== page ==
DW: What sparked your passion for advocating on behalf of women and minorities?
CO: When I was in college at the University of Virginia, I was among a very small percentage of Hispanics. I think at the time something like 1.67 percent of the student population was Hispanic, and the lion’s share was Latin American nationals able to afford an international education. They weren’t Hispanic Americans like me, who were born and raised here in the United States. I wanted to create an avenue to increase the enrollment and access to institutions of higher learning for Hispanic Americans. I was one of the founders of the Latino Student Admissions Committee—and I’m proud to say that organization still exists. The experience gave me the ongoing commitment to creating opportunities for people like me, other Hispanic Americans.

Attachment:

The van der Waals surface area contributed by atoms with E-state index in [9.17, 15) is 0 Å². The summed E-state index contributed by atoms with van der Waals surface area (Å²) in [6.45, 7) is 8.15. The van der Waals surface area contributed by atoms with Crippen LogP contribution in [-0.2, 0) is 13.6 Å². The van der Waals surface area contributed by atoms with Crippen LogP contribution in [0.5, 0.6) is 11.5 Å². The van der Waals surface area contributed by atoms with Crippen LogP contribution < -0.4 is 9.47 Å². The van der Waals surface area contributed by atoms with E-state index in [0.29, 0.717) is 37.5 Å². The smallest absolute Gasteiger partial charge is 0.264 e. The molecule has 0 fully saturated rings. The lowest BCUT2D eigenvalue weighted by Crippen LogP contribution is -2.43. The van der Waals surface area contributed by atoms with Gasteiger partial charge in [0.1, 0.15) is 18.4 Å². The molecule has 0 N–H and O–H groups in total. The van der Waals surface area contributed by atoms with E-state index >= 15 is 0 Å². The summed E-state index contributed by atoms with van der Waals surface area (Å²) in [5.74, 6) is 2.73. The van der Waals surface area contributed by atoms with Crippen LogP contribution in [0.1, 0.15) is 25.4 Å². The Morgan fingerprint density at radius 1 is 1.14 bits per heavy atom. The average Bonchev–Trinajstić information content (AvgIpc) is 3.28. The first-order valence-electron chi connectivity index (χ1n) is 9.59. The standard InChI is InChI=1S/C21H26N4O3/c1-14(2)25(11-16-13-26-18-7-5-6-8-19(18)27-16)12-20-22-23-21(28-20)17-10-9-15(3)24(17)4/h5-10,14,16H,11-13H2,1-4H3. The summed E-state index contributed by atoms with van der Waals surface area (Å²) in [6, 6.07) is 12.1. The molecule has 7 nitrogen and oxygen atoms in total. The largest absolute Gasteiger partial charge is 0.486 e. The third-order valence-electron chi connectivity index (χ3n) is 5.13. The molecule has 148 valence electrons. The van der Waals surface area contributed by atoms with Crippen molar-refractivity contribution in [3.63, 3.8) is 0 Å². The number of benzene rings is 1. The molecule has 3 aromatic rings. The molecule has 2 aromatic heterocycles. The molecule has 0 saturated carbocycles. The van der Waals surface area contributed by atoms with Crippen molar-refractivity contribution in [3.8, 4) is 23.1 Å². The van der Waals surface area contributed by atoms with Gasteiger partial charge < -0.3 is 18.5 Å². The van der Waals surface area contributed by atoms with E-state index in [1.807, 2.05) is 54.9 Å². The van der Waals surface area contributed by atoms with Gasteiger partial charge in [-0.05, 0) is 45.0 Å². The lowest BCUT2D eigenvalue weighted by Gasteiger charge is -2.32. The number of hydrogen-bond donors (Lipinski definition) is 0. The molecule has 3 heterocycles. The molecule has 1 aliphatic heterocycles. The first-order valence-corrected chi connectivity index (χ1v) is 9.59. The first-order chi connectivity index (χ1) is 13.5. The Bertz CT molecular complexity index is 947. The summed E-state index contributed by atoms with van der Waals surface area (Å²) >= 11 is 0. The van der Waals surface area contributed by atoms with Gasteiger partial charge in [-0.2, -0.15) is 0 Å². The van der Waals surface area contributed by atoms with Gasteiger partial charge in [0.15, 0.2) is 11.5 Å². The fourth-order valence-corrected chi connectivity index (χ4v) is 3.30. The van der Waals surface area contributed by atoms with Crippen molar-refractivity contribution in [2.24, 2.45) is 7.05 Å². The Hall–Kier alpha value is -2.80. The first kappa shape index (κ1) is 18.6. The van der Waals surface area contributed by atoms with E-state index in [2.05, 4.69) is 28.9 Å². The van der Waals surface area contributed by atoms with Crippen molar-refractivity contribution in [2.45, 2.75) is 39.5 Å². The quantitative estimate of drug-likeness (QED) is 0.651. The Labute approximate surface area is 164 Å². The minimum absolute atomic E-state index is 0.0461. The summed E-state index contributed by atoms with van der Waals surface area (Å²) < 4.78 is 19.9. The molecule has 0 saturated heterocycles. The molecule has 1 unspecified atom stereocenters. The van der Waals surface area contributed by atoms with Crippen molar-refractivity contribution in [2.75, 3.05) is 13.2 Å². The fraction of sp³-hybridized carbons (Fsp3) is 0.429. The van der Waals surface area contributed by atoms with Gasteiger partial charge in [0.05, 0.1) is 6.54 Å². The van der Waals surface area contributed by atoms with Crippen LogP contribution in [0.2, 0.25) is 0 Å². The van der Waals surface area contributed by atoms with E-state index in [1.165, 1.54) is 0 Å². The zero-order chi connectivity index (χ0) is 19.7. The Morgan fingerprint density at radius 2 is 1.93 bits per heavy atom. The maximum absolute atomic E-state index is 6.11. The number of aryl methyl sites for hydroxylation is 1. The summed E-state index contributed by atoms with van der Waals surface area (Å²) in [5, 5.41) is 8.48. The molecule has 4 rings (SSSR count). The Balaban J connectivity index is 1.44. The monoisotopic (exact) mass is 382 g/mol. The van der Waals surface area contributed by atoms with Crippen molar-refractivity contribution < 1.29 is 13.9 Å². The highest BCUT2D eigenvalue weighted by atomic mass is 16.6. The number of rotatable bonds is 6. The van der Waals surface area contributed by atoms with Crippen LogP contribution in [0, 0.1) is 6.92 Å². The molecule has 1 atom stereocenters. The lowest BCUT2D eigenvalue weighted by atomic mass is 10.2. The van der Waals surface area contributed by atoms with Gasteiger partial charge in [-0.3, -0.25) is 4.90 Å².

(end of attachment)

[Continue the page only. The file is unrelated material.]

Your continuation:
DW: How much does access contribute to success or failure?
CO: While I can’t say that it’s everything, it is absolutely critical to find yourself in those networks that provide access to opportunities, to learning, that help mentor you, that open doors. New America Alliance and The Marathon Club changed my view of what’s possible and gave me courage to pursue things that were outside my comfort zone. I had always done that to some extent, but when I saw these people who looked like me—many of whom had similar stories or even more challenging stories—achieving at these very, very high levels, it concretized what was possible and what I was capable of doing, and what I should be doing. I think access is wildly important.